No question –Linkedin is a valuable service that enables people to expand their business networks beyond physical limitations. However, it’s even more fascinating when you realize that it is one of the most powerful, mega directory databases at your disposal; even surpasses Google and Yahoo! in several ways.
In a 2008 interview [saw it on American Airlines “CBS Eye on America” and can’t find the video on YouTube], Facebook founder, Mark Zuckerberg, predicted that Facebook would become our primary decision engine; a trusted source for search and for making purchasing decisions. Why? It is because we have access to tons of data from our trusted friends, family and friends of friends on Facebook.
Trusting Your Network
Did you ever notice how car brands tend to “stay in the family?” Grampa drove a Pontiac, Aunt Mary drove a Pontiac, Mom and Dad drive them, and so does brother. [I like to break rules: I drive a Volkswagen.] Most of us trust our families to give us their unguarded opinion about something they tried, so we often rely on that feedback. Social networks are like extended families. And, if you’re filling yours up with real relationships, not just trying to punch up your numbers of followers, friends or connections, your networks should be fairly trustworthy. What better place is there to get broad feedback from people you know, like and trust?
And so, to my original point, at least where business is concerned, LinkedIn has incredible power as a directory, a referral source and decision engine because the source data has been vetted through people in our network that we “trust.” LI has arrived in the Semantic Web generation, I believe, faster than Facebook.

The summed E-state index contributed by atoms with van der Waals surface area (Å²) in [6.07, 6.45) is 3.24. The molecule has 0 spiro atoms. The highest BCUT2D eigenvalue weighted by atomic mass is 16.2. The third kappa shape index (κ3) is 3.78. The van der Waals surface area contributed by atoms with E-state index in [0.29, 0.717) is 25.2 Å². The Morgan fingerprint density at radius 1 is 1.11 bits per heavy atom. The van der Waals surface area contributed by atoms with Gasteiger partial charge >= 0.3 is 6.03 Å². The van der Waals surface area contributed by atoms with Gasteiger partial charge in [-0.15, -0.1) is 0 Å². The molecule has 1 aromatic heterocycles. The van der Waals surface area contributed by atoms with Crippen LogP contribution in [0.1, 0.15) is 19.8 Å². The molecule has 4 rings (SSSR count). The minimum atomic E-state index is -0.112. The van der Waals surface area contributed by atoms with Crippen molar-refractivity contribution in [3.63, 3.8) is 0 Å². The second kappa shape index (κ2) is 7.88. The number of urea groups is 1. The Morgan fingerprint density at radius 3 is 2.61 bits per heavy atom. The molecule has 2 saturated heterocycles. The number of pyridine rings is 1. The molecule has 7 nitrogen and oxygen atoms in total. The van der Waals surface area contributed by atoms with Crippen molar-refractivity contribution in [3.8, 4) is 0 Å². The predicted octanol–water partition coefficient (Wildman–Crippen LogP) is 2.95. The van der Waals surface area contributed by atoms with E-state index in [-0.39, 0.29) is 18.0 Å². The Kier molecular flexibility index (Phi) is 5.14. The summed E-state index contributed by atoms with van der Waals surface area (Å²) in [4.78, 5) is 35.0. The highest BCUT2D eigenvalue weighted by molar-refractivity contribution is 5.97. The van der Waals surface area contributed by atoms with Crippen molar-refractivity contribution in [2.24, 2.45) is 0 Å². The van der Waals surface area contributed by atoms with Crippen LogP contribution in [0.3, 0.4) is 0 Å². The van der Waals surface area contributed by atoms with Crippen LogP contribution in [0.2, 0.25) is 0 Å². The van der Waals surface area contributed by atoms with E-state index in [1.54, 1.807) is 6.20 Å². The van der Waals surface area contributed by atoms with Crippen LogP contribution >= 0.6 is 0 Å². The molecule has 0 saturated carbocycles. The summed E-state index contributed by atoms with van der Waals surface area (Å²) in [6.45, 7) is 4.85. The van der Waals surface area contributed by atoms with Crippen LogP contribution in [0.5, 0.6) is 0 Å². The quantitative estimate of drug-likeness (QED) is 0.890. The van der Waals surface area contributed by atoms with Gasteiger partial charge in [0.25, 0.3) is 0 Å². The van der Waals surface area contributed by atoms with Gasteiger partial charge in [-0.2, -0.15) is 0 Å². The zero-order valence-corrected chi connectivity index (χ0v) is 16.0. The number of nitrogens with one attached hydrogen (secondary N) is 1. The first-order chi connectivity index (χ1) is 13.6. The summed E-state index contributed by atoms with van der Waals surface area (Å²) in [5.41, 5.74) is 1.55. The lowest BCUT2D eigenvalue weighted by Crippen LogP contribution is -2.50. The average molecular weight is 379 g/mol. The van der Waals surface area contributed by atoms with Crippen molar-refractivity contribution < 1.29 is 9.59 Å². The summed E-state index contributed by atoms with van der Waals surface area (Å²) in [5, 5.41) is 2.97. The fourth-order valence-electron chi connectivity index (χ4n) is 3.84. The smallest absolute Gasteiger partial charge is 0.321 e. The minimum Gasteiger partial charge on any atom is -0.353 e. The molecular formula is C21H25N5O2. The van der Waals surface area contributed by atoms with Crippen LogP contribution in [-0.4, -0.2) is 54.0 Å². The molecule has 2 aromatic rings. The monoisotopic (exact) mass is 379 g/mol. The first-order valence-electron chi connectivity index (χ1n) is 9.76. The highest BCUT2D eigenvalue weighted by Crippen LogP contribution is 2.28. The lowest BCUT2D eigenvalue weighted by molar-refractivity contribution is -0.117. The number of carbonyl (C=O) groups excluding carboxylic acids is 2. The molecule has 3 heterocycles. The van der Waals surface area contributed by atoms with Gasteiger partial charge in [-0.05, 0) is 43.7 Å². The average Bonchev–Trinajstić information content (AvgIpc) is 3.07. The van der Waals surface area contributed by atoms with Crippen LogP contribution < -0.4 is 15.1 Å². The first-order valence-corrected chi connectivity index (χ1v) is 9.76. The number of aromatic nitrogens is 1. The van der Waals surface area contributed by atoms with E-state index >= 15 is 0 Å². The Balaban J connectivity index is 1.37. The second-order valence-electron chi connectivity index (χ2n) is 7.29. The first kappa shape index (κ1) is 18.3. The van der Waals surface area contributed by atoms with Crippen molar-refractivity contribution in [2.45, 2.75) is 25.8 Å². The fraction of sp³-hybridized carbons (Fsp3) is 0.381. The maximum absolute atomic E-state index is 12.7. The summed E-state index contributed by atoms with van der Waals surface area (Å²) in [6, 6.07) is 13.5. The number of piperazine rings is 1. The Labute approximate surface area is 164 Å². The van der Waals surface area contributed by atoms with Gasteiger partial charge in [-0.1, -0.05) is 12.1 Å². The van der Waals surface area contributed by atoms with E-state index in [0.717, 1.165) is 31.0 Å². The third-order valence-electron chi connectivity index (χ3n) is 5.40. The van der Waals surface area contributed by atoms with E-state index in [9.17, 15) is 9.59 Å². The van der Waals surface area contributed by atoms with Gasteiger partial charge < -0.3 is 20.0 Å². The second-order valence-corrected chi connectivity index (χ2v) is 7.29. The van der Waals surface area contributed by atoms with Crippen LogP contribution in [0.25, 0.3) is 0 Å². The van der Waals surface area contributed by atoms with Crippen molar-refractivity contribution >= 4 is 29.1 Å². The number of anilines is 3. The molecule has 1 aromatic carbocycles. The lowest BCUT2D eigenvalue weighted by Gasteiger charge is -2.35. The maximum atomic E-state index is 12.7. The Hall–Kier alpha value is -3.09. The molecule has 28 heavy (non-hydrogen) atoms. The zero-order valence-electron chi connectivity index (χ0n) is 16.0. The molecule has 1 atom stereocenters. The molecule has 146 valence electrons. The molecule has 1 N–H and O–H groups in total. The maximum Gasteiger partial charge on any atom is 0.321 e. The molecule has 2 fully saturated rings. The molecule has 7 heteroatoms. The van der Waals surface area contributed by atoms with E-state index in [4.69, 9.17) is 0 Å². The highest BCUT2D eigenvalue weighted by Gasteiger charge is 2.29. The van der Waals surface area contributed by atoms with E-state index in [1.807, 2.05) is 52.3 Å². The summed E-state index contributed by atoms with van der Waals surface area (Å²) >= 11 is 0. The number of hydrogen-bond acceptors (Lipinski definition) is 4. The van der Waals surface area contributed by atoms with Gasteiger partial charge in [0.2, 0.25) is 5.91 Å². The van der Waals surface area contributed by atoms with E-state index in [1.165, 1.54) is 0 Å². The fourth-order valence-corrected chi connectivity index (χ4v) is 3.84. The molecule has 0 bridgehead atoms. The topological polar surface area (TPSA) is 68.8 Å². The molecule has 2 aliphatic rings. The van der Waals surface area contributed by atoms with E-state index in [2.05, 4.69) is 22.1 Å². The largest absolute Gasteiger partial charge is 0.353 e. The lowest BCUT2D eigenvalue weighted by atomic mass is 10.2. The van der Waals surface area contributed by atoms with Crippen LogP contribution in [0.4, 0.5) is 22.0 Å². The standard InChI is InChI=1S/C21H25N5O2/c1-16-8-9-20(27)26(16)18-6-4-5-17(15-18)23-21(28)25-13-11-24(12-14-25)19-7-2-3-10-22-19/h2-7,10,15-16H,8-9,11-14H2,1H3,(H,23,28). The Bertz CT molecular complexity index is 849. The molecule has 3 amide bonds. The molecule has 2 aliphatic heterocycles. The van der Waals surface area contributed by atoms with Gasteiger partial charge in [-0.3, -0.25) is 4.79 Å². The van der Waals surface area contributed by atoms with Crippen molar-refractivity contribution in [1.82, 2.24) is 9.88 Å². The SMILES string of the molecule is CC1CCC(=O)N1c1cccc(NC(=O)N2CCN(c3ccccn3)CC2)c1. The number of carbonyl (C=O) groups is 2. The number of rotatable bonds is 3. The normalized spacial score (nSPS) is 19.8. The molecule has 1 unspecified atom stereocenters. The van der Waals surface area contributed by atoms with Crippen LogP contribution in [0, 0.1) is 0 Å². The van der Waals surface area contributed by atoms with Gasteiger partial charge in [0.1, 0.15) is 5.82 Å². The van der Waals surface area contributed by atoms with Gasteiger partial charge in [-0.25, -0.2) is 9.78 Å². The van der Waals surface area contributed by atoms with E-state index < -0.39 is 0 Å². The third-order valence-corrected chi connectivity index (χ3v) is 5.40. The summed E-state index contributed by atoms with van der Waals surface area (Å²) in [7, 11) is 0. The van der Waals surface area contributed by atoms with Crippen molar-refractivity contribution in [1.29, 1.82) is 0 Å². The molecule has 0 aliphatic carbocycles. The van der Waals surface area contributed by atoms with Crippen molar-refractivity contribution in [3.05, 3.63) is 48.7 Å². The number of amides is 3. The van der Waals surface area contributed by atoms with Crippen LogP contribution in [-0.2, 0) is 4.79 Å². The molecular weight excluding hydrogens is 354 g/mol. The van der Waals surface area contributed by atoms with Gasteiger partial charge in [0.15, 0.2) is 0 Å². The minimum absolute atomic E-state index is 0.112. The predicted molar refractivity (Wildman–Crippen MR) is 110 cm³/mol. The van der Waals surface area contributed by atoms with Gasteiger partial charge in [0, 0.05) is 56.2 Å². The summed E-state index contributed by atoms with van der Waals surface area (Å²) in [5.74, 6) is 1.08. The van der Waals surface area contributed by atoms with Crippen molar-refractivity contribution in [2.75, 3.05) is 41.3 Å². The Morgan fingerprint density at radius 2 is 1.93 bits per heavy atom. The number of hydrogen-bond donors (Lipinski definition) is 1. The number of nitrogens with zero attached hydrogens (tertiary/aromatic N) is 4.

What’s in your Network?
LinkedIn has an amazing architecture and algorithmic search function running in the background. Just the other day while coaching an attorney in setting up his account on LinkedIn, we added all his groups and associations (not LI groups, but the bricks and mortar type) to his profile. It’s a list separated by commas in a textbox, not separate fields for each entry. He hadn’t yet uploaded his contacts from Outlook, so he only had one connection, another attorney from his firm. Still, when we clicked on his Connections tab the database had already grabbed the keywords from the Groups and Associations text box and served up some suggestions of people for him to connect to. I was surprised to find that these suggestions were people with these groups and associations in common. While it is not surprising that the service reads and connects data from prior employment or schools that are database fields, the fact that it read the text entry and processed it that quickly was amazing.
LinkedIn Does the Work for You
LinkedIn as a directory is also a great Rolodex. Your connections keep their contact information up to date for you and you even get notified when they do; perfect excuse to reach out to someone when they add a new email or place of employment. I often now find myself reaching for my LI pages when I want to get a current address or title for someone. Filters work great too. Go to your Connections, hit advanced and you can filter by industry or location. Perfect for those out of town trips when you’re looking for people in your network to visit in person.
The Keyword Search for Companies and People is very useful, too. Company search provides a great snapshot of demographics. Of course it’s limited to who’s on LinkedIn, but it still gives you way more information than most other directory services. AND, you can actually do something with the information, easily and seamlessly.
There are tons of other things LinkedIn does as a directory; these are just a few. Do you use LinkedIn as a directory? Any suggestions you can add?